Indeed, there are plausible reasons why unsustainability might decrease systemic risk – unsustainable companies might suffer cash flow shocks, but they occur in economic upswings where investors do not need the cash so much.

  1. In an excellent survey paper on climate risk, Giglio et al. (2020) show that if the main risk is about the path of the economy, then unsustainable companies might have a lower cost of capital. It’s more likely the government implements a carbon tax when the economy is booming, since economic activity leads to high emissions and thus the need for a tax. Since Airline B is now countercyclical – it does poorly in good times – its cost of capital falls to 9.5%. Its value is £9.5 million – still less than Airline A because of its cash flow risk – but the value erosion is less due to the countercyclicality. 
  2. Moving beyond climate, it might be more likely that banks will open fake accounts or mis-sell payment protection insurance in good times – there’s an even stronger incentive to grab that extra piece of the market when it’s large. 
  3. The above examples view sustainability as risk mitigation – providing downside protection. Another approach is to view it as providing upside value creation, like any intangible asset. For example, ‘purposeful’ companies may have more motivated employees and loyal customers. However, intangible assets are risky since, in a downturn, they have less value than physical assets. While companies can sell their buildings and factories, they can’t sell their corporate culture or customer loyalty. If so, then sustainable companies have a higher cost of capital.

Why sustainability might reduce the cost of capital

On the other hand, there are valid arguments for why sustainability might reduce the cost of capital. The point of this column is not to argue that sustainable companies definitely have a higher cost of capital, but to point out that it’s not automatic which direction any effect will be. Let’s consider some of these arguments:

  1. Starting again with climate, Giglio et al. (2020) show that, if the main uncertainty is not about the path of the economy but the path of climate change (the likelihood of a climate disaster), Airline B suffers in a climate crisis where most other companies are also suffering. Then, if its cost of capital is 10.5%, its value is £8.6 million – even less than if there were no cost of capital impact.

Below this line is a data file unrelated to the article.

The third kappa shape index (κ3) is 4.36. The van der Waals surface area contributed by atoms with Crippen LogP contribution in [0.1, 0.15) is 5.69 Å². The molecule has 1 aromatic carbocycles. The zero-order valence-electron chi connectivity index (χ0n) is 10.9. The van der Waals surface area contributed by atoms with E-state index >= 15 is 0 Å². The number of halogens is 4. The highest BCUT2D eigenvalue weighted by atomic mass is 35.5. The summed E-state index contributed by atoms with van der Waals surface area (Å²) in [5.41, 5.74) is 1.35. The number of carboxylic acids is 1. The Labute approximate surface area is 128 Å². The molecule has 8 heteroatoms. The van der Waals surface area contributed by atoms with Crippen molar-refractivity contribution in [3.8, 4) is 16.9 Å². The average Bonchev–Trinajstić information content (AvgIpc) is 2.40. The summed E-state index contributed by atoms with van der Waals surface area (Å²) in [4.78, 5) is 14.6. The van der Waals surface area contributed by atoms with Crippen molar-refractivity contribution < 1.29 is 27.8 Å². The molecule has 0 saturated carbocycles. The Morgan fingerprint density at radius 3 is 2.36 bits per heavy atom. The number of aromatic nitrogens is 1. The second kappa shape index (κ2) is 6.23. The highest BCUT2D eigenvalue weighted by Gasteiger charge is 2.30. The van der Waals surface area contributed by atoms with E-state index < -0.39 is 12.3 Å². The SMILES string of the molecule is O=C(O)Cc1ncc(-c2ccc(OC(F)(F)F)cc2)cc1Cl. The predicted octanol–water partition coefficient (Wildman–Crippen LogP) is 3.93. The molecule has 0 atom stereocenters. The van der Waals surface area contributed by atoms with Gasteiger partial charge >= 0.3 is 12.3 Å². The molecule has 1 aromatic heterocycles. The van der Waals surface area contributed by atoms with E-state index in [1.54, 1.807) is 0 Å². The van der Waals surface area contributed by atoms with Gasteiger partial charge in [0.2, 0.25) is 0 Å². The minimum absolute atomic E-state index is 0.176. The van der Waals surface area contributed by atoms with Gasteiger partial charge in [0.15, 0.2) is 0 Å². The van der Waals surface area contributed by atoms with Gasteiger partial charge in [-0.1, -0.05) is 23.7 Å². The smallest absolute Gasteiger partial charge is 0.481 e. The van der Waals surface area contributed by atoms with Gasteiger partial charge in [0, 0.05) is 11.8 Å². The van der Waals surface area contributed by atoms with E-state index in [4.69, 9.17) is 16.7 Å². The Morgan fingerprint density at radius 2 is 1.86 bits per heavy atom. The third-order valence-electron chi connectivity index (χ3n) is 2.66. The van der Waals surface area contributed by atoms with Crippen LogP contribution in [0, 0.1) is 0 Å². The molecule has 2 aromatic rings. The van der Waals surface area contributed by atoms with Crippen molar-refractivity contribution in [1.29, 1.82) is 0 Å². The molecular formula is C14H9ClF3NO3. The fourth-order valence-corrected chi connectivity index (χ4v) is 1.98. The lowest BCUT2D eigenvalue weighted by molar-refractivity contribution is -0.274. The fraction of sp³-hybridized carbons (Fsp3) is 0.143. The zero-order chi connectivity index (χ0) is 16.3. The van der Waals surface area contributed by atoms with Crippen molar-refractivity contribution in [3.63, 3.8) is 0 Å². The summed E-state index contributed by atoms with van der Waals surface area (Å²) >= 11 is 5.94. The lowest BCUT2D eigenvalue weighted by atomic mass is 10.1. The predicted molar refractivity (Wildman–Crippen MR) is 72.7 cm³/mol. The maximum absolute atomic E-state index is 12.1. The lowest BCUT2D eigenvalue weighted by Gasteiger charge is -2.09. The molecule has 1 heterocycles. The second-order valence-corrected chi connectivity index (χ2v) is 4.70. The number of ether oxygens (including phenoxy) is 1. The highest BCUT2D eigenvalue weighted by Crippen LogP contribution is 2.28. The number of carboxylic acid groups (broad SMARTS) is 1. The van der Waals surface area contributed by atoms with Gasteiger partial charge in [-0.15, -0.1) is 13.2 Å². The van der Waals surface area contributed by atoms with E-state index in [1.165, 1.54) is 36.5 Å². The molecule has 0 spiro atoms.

2. The risk of scandals might be higher in bad times, if companies are desperate for cash and tempted to engage in immoral behaviour. Likewise, public trust in business as a whole is low during bad times, but sustainable companies retain such trust, as Lins et al. (2017) document. 
  3. One explanation unrelated to risk is the supply of capital. Some investors may boycott unsustainable companies, such as fossil fuel stocks. However, it’s not clear that this will have a meaningful impact on the cost of capital since, to sell, another investor has to buy. Indeed, energy funds are natural buyers. More generally, there are many types of companies that are not held by certain investors, but they are not deprived of capital as other investors step in. Dividend-paying stocks are underweighted by growth funds but bought by income funds. However, there will be supply effects that impact the cost of capital if there’s a large preference for sustainable companies across the investment industry. 

Why this matters

Overall, it is not so clear-cut whether sustainability increases or reduces the cost of capital. But it may seem that this doesn’t matter. Airline B is worth less than Airline A in every case (£9.5 million if its cost of capital is lower, £9 million if it’s the same, and £8.6 million if it’s higher – compared to £10 million for Airline A). If the punchline stays the same – sustainability is valuable – does it really matter whether it’s because of ‘higher expected cash flows’ or a ‘lower cost of capital’? Is there really any harm in statements such as “sustainable companies have lower cost of capital”? It may be academically imprecise, but practically it has the same outcome.